Union University
Union University Dept of Language


What Uganda Can Teach the West

Director of the Institute for Intellectual Discipleship

February 21, 2010 - The 2009 “Anti-Homosexuality” bill under consideration in Uganda continues to draw fire in major western media outlets. Over the past few months, the pending legislation has been sharply criticized by prominent Christian leaders in the West. Martin Ssempa, a prominent Ugandan pastor who is leading support for the legislation, has publicly responded to his western Christian critics. And at least one Ugandan Christian pastor has urged western Christians to refrain from public comment on the legislation.

Regardless of one’s take on the moral legitimacy of the bill, the debate that surrounds it is instructive about the degree to which even western Christians have undergone a wholesale conceptual shift regarding the nature of homosexuality. The Ugandan legislation explicitly defines homosexuality in terms of behavior or acts, rather than dispositions or so-called “orientations.” At one time in the not-too-distant past, homosexuality would have been understood in the same way in the West. Today however, the conceptual battle is over. The West – including most of the Christians therein – either tacitly or overtly endorse an understanding of the nature of homosexuality based on inclination or desire, not action.

Ironically, the consequences of this shift were noted rather succinctly by Andrew Sullivan, an openly gay columnist for The Atlantic who actively advocates on behalf of homosexual causes. Sullivan wrote:

“The premise used to be that homosexuality was an activity, that gays were people who chose to behave badly; or, if they weren’t choosing to behave badly, were nonetheless suffering from a form of sickness or, in the words of the Vatican, an ‘objective disorder.’ And so the question of whether to permit the acts and activities of such disordered individuals was a legitimate area of legislation and regulation.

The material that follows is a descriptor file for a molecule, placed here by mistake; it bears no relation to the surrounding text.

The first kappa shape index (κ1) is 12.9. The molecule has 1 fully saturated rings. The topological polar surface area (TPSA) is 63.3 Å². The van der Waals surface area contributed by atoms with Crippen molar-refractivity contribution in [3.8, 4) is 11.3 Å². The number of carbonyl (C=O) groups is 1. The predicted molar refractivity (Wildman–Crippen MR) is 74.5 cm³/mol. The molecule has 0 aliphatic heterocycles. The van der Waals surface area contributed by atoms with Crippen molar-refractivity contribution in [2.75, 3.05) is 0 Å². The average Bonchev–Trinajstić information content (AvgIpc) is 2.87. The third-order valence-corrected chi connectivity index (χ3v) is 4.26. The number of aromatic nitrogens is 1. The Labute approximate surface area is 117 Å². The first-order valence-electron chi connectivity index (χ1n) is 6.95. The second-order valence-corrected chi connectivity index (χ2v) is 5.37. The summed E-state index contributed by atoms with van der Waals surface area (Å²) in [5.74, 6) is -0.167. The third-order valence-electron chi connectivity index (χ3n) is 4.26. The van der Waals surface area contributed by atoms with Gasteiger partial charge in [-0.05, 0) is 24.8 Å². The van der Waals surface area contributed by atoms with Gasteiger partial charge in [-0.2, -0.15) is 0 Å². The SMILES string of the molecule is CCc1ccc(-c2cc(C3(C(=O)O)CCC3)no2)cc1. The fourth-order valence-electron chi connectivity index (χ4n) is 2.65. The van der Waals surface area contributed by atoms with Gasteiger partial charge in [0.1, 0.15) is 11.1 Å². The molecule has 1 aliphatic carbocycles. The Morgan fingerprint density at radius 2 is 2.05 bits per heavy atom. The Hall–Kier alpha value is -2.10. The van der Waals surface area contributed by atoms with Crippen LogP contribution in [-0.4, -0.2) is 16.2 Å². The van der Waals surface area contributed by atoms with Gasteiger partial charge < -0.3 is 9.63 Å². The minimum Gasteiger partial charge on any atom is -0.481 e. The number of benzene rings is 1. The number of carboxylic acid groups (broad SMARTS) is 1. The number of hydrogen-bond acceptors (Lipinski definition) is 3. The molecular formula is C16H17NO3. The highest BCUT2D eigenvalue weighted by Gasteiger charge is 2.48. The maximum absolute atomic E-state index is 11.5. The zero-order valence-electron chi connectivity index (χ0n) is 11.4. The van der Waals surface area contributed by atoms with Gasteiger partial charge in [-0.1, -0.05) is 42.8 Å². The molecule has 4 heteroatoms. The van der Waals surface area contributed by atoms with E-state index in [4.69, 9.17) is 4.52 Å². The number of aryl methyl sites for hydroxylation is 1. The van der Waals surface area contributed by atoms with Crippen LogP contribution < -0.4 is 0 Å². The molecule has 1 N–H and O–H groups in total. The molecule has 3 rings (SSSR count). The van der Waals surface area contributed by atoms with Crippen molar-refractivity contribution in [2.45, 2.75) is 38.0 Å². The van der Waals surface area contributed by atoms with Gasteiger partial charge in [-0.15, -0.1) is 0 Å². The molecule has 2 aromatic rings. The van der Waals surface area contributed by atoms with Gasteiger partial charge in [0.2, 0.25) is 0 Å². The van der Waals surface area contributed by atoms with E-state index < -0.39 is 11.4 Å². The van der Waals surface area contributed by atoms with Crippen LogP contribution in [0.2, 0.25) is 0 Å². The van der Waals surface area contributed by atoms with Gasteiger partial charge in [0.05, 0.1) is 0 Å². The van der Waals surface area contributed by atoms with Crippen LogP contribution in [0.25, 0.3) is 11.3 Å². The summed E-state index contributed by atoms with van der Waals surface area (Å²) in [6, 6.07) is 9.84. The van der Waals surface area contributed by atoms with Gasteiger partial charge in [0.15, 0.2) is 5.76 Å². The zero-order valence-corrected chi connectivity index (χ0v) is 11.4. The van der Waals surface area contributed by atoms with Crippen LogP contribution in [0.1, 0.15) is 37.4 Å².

But when gays are seen as the same as straights—as individuals; as normal, well-adjusted, human individuals—the argument changes altogether. The question becomes a matter of how we treat a minority with an involuntary, defining characteristic along the lines of gender or race. And when a generation came of age that did not merely grasp this intellectually, but knew it from their own lives and friends and family members, then the logic for full equality became irresistible.”

Western Christians currently find themselves in the grip of the irresistible logic of which Sullivan speaks. We read the Ugandan legislation through the lens of the conceptual shift that has taken place. Thus, from our point of view, legislation that forbids homosexuality does not merely forbid certain kinds of sexual acts (which, by the way, is what the Ugandan legislation actually does), it rather forbids the existence of certain kinds of people.

The consequences of this conceptual blindness are disastrous. It results in the haste with which we condemn the Ugandan bill and the simultaneous paternalism with which we treat our Ugandan brothers and sisters in Christ. (To their shame, prominent western Christian leaders have publicly addressed themselves to Ugandan Christian leaders as though the latter did not even begin to possess a basic understanding of the love and compassion of Christ.) Even if the bill’s contents warranted modulation on solid scriptural or moral grounds, western Christians would be wise to remove the conceptual beam in their own eyes before pointing out what may or may not be the legislative speck in that of our Ugandan brethren.